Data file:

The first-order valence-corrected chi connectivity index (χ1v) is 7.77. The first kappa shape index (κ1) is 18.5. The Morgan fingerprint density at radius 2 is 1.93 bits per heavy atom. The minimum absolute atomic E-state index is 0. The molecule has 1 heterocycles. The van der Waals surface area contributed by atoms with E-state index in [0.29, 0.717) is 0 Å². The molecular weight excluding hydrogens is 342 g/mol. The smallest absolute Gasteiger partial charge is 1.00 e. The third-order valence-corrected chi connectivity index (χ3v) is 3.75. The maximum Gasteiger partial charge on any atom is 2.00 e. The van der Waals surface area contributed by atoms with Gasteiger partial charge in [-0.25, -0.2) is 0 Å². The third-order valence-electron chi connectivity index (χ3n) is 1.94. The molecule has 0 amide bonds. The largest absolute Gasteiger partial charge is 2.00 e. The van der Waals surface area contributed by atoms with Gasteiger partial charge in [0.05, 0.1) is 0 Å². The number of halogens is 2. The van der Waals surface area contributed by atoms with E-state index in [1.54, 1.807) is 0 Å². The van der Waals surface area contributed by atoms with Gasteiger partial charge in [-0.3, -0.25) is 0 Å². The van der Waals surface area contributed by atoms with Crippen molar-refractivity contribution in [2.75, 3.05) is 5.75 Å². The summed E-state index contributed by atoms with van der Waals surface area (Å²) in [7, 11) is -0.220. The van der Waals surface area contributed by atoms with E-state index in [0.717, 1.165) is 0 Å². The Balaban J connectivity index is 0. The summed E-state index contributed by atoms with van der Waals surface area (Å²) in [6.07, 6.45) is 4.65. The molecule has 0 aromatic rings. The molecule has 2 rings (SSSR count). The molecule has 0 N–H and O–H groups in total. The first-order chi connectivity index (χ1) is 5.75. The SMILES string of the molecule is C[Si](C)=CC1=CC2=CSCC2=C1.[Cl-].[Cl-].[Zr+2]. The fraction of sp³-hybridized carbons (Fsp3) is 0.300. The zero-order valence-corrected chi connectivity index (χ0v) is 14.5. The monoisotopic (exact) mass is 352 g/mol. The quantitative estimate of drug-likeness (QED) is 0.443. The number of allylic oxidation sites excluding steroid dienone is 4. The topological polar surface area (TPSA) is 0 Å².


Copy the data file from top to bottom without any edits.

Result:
The first-order valence-corrected chi connectivity index (χ1v) is 7.77. The first kappa shape index (κ1) is 18.5. The Morgan fingerprint density at radius 2 is 1.93 bits per heavy atom. The minimum absolute atomic E-state index is 0. The molecule has 1 heterocycles. The van der Waals surface area contributed by atoms with E-state index in [0.29, 0.717) is 0 Å². The molecular weight excluding hydrogens is 342 g/mol. The smallest absolute Gasteiger partial charge is 1.00 e. The third-order valence-corrected chi connectivity index (χ3v) is 3.75. The maximum Gasteiger partial charge on any atom is 2.00 e. The van der Waals surface area contributed by atoms with Gasteiger partial charge in [-0.25, -0.2) is 0 Å². The third-order valence-electron chi connectivity index (χ3n) is 1.94. The molecule has 0 amide bonds. The largest absolute Gasteiger partial charge is 2.00 e. The van der Waals surface area contributed by atoms with Gasteiger partial charge in [0.05, 0.1) is 0 Å². The number of halogens is 2. The van der Waals surface area contributed by atoms with E-state index in [1.54, 1.807) is 0 Å². The van der Waals surface area contributed by atoms with Gasteiger partial charge in [-0.3, -0.25) is 0 Å². The van der Waals surface area contributed by atoms with Crippen molar-refractivity contribution in [2.75, 3.05) is 5.75 Å². The summed E-state index contributed by atoms with van der Waals surface area (Å²) in [7, 11) is -0.220. The van der Waals surface area contributed by atoms with E-state index in [0.717, 1.165) is 0 Å². The Balaban J connectivity index is 0. The summed E-state index contributed by atoms with van der Waals surface area (Å²) in [6.07, 6.45) is 4.65. The molecule has 0 aromatic rings. The molecule has 2 rings (SSSR count). The molecule has 0 N–H and O–H groups in total. The first-order chi connectivity index (χ1) is 5.75. The SMILES string of the molecule is C[Si](C)=CC1=CC2=CSCC2=C1.[Cl-].[Cl-].[Zr+2]. The fraction of sp³-hybridized carbons (Fsp3) is 0.300. The zero-order valence-corrected chi connectivity index (χ0v) is 14.5. The monoisotopic (exact) mass is 352 g/mol. The quantitative estimate of drug-likeness (QED) is 0.443. The number of allylic oxidation sites excluding steroid dienone is 4. The topological polar surface area (TPSA) is 0 Å².